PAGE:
Democracy and Me Response #3 (Empowering All Girls)
The topic of this article is something that I feel very strongly about, the article does a wonderful job of addressing an issue that is very much still alive. The article also supplied some amazing resources about the inequality of women, women’s empowerment, and current events/organizations that are fighting for women. Just 100 years ago the Nineteenth Amendment was ratified. 100 years may seem like a long time but in terms of history it is a blink of an eye. Think about it, there are still people alive today who are 100 years old; there are women alive today who lived in a time (although they were children) when women did not have the basic right to vote in our country. Dating all the way back to 1848 with the first women’s right convention, women have been fighting for equal rights of education and professional opportunities, today we are still seeing this battle take place. (www.archives.gov)
Yes, many things have gotten better since 1848, women can vote, chose their career paths, have equal opportunities for education, and they can even become the president. The problem is, even though they have the opportunity to do all of these things, the opportunities at hand are still not equal. We see wage differences, omitting of women’s history (as mentioned in the article), and a large underrepresentation of women in government. Without women the world could not go on, there not only has to be a continuous push for change, but action being taken that eliminates gender gaps and gives women the equal empowerment they deserve. This article once again does a great job addressing many of the saddening issues women face, but it also gives hope for a brighter future and ways we can accomplish this, specifically in the the education field.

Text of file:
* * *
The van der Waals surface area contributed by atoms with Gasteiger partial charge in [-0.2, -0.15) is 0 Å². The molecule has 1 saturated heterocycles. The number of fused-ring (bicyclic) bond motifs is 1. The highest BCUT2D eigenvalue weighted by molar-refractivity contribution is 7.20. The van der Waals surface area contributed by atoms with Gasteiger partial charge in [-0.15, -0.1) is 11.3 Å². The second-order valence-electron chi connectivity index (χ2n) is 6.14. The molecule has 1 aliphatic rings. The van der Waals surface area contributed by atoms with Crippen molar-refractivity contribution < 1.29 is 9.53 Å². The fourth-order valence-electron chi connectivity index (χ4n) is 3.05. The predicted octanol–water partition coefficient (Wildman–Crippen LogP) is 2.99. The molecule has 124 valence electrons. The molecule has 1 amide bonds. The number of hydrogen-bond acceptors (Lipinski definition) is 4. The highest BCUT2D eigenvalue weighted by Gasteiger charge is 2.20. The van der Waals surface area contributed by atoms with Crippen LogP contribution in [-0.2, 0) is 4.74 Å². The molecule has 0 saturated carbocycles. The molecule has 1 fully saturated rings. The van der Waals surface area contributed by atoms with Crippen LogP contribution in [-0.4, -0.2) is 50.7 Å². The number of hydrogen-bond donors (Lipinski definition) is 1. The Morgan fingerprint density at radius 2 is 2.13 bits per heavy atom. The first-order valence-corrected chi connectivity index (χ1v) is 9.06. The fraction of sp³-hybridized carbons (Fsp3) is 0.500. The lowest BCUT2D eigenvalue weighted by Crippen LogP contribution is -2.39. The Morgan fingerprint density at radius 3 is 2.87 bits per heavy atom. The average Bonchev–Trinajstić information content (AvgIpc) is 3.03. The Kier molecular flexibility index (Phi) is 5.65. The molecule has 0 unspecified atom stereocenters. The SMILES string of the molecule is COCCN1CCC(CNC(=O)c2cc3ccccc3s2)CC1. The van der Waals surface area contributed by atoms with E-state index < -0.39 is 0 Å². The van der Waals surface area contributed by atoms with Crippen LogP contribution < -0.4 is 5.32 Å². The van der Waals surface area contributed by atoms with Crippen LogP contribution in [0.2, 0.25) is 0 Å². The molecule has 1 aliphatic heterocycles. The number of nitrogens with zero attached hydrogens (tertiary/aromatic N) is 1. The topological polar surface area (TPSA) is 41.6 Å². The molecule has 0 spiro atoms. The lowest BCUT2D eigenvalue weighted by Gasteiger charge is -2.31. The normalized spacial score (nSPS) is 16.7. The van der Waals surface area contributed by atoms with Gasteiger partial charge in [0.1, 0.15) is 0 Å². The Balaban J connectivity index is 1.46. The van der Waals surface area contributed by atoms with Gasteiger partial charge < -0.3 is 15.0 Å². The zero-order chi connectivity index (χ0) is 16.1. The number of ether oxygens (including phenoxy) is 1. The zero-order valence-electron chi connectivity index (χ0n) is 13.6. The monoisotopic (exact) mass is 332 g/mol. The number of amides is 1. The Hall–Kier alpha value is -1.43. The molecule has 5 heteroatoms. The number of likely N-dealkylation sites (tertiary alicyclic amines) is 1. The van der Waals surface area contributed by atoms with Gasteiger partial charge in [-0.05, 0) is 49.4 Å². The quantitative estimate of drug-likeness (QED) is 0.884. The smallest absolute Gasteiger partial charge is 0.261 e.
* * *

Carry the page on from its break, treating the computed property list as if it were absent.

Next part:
This is an amazing article pointing out some important points that future educators should strive to include in their classroom. I was honestly inspired as I read, “Social studies educators as well as textbooks publishers have largely omitted the discussion of women in history, as well as the study of their many accomplishments. In many classrooms even today, serious discussions of women are an afterthought. Thus, it is very important to provide opportunities that empower women and to let girls know that opportunities are available for them as well. Girls today need as much inspiration and encouragement as possible”. I agree strongly with the statement and it isB one of the main purposes that I decided to become a social studies teacher myself. I aspire to be that teacher in the classroom that makes everyone feel included as well as make history interesting to learn and teach what is important such as women in history.
I agree that there is much still to accomplish in women’s rights. I think as teachers, we need to keep this on our minds while teaching social studies. We need to make our students think about equality and what it really looks like.
I agree with the idea that there is still much to be done in the area of women rights in our modern day, especially in the classroom. Nowadays people are to quick to assume that women rights has come as far as possible. The facts however, are that this is not the case. It is important to teach not only the girls, but also the boys about women studies and rights. As educators, we need to keep it on our radar as something of value to teach our students since any topic is only as important to students as we, the teacher, make it in the classroom.